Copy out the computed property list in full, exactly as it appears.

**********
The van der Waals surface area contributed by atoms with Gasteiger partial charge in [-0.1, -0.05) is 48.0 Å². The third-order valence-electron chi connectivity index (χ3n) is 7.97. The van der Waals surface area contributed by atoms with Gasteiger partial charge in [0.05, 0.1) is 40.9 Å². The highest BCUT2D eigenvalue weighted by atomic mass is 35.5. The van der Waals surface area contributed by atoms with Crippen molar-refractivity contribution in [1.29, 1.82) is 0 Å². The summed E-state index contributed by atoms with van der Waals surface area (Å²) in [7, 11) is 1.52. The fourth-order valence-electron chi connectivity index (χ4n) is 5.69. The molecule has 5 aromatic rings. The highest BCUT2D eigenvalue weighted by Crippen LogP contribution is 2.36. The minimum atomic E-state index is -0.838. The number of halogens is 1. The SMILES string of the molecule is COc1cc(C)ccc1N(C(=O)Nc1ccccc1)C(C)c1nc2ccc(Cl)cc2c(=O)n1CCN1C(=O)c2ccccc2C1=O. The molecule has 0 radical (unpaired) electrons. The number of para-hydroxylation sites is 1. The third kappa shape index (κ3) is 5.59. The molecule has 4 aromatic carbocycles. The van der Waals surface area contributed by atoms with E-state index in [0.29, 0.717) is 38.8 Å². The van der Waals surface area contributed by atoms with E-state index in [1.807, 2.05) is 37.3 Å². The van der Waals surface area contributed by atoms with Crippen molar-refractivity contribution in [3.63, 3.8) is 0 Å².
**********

The van der Waals surface area contributed by atoms with Gasteiger partial charge in [-0.1, -0.05) is 48.0 Å². The third-order valence-electron chi connectivity index (χ3n) is 7.97. The van der Waals surface area contributed by atoms with Gasteiger partial charge in [0.05, 0.1) is 40.9 Å². The highest BCUT2D eigenvalue weighted by atomic mass is 35.5. The van der Waals surface area contributed by atoms with Crippen molar-refractivity contribution in [1.29, 1.82) is 0 Å². The summed E-state index contributed by atoms with van der Waals surface area (Å²) in [7, 11) is 1.52. The fourth-order valence-electron chi connectivity index (χ4n) is 5.69. The molecule has 5 aromatic rings. The highest BCUT2D eigenvalue weighted by Crippen LogP contribution is 2.36. The minimum atomic E-state index is -0.838. The number of halogens is 1. The SMILES string of the molecule is COc1cc(C)ccc1N(C(=O)Nc1ccccc1)C(C)c1nc2ccc(Cl)cc2c(=O)n1CCN1C(=O)c2ccccc2C1=O. The molecule has 0 radical (unpaired) electrons. The number of para-hydroxylation sites is 1. The third kappa shape index (κ3) is 5.59. The molecule has 4 aromatic carbocycles. The van der Waals surface area contributed by atoms with E-state index in [0.29, 0.717) is 38.8 Å². The van der Waals surface area contributed by atoms with E-state index in [1.807, 2.05) is 37.3 Å². The van der Waals surface area contributed by atoms with Crippen molar-refractivity contribution in [3.63, 3.8) is 0 Å².